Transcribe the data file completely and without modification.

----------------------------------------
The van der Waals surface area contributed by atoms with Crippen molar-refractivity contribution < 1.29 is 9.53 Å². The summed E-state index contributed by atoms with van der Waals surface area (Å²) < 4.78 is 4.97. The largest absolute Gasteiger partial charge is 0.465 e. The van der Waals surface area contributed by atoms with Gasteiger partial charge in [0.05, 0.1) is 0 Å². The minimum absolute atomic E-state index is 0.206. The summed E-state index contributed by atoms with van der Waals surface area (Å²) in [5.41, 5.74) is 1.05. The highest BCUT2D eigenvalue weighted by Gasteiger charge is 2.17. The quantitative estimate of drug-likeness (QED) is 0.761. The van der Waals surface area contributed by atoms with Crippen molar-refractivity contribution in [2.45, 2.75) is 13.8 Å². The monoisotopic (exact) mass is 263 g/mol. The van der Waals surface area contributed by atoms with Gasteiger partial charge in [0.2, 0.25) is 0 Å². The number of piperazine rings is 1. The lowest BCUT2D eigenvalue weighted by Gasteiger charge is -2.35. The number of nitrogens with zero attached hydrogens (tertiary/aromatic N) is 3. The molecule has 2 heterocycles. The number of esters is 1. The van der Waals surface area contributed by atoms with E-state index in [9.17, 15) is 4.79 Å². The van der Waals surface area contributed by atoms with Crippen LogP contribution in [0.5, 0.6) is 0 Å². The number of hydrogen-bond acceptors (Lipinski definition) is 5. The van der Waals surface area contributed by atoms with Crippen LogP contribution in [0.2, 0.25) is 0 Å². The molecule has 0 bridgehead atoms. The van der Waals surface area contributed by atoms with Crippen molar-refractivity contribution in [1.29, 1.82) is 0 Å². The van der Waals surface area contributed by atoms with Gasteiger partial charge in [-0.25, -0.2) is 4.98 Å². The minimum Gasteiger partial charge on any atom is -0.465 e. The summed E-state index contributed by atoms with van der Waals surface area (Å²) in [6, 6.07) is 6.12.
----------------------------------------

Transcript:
The van der Waals surface area contributed by atoms with Crippen molar-refractivity contribution < 1.29 is 9.53 Å². The summed E-state index contributed by atoms with van der Waals surface area (Å²) < 4.78 is 4.97. The largest absolute Gasteiger partial charge is 0.465 e. The van der Waals surface area contributed by atoms with Gasteiger partial charge in [0.05, 0.1) is 0 Å². The minimum absolute atomic E-state index is 0.206. The summed E-state index contributed by atoms with van der Waals surface area (Å²) in [5.41, 5.74) is 1.05. The highest BCUT2D eigenvalue weighted by Gasteiger charge is 2.17. The quantitative estimate of drug-likeness (QED) is 0.761. The van der Waals surface area contributed by atoms with Crippen molar-refractivity contribution in [2.45, 2.75) is 13.8 Å². The monoisotopic (exact) mass is 263 g/mol. The van der Waals surface area contributed by atoms with Gasteiger partial charge in [0.2, 0.25) is 0 Å². The number of piperazine rings is 1. The lowest BCUT2D eigenvalue weighted by Gasteiger charge is -2.35. The number of nitrogens with zero attached hydrogens (tertiary/aromatic N) is 3. The molecule has 2 heterocycles. The number of esters is 1. The van der Waals surface area contributed by atoms with E-state index in [9.17, 15) is 4.79 Å². The van der Waals surface area contributed by atoms with Crippen LogP contribution in [0.5, 0.6) is 0 Å². The number of hydrogen-bond acceptors (Lipinski definition) is 5. The van der Waals surface area contributed by atoms with Crippen LogP contribution in [0.2, 0.25) is 0 Å². The molecule has 0 bridgehead atoms. The van der Waals surface area contributed by atoms with Crippen molar-refractivity contribution in [1.29, 1.82) is 0 Å². The van der Waals surface area contributed by atoms with Gasteiger partial charge in [-0.25, -0.2) is 4.98 Å². The minimum Gasteiger partial charge on any atom is -0.465 e. The summed E-state index contributed by atoms with van der Waals surface area (Å²) in [6, 6.07) is 6.12.